Tag Archive | fashion

So I’ve been playing with paper dolls (Reiassan fashion…)


And I made up a bunch of them to fit This paper doll to see if I could get the layering down.

…there really should be at least one more skirt layer…

This is Rin-Era, someone working in a middle-status job, like a city bureaucrat and –I just realized I didn’t check the buttoning side–

Oh, good. they all button to the right hip. Even if there’s a sort of excessive amount of decorative buttoning.

I tell you, button-maker has to be a high-status job in Reiassan.

Edited to add: http://aldersprig.livejournal.com/photo/album/3134?page=1 the whole scrapbook!

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Some notes on clothing in Calenta/Reiassan

I’m working on a tiddlywiki/setting bible, which meant pulling out all my old notes on the setting here, on the old wiki, everywhere, and beginning to compile them.

And then I realized most of the clothing notes, esp. for Rin/Girey era, were in my head and had evolved mightily.


The basic unit of Calenyen clothing is the kiparrie* (orig. Qitari before I realized I didn’t have a Q…). This garment has a high band collar, either split on one side or split in the middle with an asymmetrical cut going off to one armpit (Chef’s coat, cheongsam).

The side the shirts close on indicates skilled worker vs. unskilled labor.

The garment is fitted at neck, chest, and shoulders; sometimes it is fitted down as far as the hips and sometimes it is looser, even baggy. It is worn down to the knees over full pants (tozhyu) or a full skirt (kanzhyu) (except in very warm weather, when it is sometimes worn over very short pants), and it (and the pants or skirt) is almost always worn in layers.

The number of layers is dictated by weather (In summer, this can come down to an undershirt and undershorts and a vest-like over-kiparri with, probably, a light pair of overshorts) and by formality. Layers in deep winter or exceedingly formal situations can number from four to ten.

* This, like “kimono”, is a generic term, with any number of specific terms depending on shape, length of hem and sleeve, purpose, cut of collar, etc…

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Steam!Callennan (Callennian?) costuming: Headgear and link

[personal profile] inventrix has a post on Imperial robes here. Also check out her tumblr for sketches.

Head Coverings:

I *like* head coverings. But I can’t imagine the faith of the Callennan as I’ve been thinking of it having a head-covering modesty thing going on.
On the other hand, the North of Reiassan is *cold*

This is the picture that got me thinking in the direction of head coverings

This is richer and prettier

Massively rich head covering http://cdn9.wn.com/pd/47/75/e86ecff41aa13dffb079f0335a3a_grande.jpg

I can see this comign from something designed for warmth:

I can see this style of hate coming into fashion easily: http://veneroida.com/wp-content/uploads/2010/09/Stylish-Head-Covering-For-Cancer-Patients.jpg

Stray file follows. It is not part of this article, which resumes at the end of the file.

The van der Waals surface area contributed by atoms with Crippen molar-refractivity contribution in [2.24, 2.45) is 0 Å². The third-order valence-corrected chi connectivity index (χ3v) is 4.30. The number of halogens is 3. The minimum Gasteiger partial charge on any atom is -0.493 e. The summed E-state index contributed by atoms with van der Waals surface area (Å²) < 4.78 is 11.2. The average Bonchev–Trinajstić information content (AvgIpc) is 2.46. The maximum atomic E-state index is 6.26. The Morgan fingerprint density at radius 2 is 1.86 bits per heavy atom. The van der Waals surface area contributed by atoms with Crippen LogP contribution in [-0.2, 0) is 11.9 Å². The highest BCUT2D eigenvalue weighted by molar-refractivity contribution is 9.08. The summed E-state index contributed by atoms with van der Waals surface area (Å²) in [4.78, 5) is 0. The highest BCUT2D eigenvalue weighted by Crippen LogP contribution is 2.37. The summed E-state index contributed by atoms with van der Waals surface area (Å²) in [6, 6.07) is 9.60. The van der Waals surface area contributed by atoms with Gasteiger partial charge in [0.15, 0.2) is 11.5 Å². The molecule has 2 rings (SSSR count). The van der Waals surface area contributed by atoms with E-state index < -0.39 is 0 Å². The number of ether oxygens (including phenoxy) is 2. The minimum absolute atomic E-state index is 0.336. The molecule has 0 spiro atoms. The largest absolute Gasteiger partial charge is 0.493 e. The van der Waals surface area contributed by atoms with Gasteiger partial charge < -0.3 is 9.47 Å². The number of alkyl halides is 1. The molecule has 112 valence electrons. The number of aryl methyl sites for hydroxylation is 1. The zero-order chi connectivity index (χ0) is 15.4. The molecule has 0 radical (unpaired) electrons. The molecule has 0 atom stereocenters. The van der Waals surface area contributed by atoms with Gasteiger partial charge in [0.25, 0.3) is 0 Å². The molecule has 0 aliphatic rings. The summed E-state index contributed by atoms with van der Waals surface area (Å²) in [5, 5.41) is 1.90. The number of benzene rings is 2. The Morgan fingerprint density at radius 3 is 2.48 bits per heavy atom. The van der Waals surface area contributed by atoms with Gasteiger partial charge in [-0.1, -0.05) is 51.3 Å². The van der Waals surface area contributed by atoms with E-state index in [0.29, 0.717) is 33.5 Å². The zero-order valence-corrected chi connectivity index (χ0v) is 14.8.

It sort of echoes theshape of the Russian fur hat: http://www.bigfurhats.com/servlet/the-754/Russian-Hat.–Fur/Detail

And, for something a bit different, I really like the third one down here – http://off-thebeatentrack.blogspot.com/2009/05/art-of-african-headwraps.html
and here – http://4.bp.blogspot.com/_TZBVJrG6muk/SRRv7l6bY9I/AAAAAAAABds/aCIsq8GRE0Y/s1600-h/gele.jpg
and here http://www.instructables.com/id/How-to-tie-a-Nigerian-Gele-using-Aso-oke/

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A fashion History of Reiassan, a loose blather @freosan @inventrix

To describe the fashion of Reiassan, I need to describe, quickly, the history of the two people of that continent.

The primary race, called the Callennan (or Callanthe, before I started conlanging and realized they didn’t have a -th) … ((some of their history is listed here)) … started as goat-people and, over centuries, slowly some of them ended up joining, as a culturally oppressed minority, the people who we know as the Bitrani, on the east coast of the continent I’m calling Homeland.

A group of Bitrani and some Callennan colonized the continent known as Reiassan and, some 50-100 years into this colonization, a shifting climate made the trip between the two continents no longer feasible, rendering the Reiassani independent of the empire back home.

500 years of war bring us to the era of Rin & Girey.
Another 1000 years of completely uncharted brings us to the Steam-Callenia era.

And now what little I know about the Callennan fashion. First, historically.

Okay! So they started out, the proto-goat-people
((This is a good time to note that their goats are pony-sized and riding animals))
wearing essentially felted wool short-shorts and vest.

The person woman who figured out linen undergarments is a cultural hero.

I figure being stranded on another continent put back their sartorial development a bit as they spent a century or so just trying to survive in a suddenly-cold world.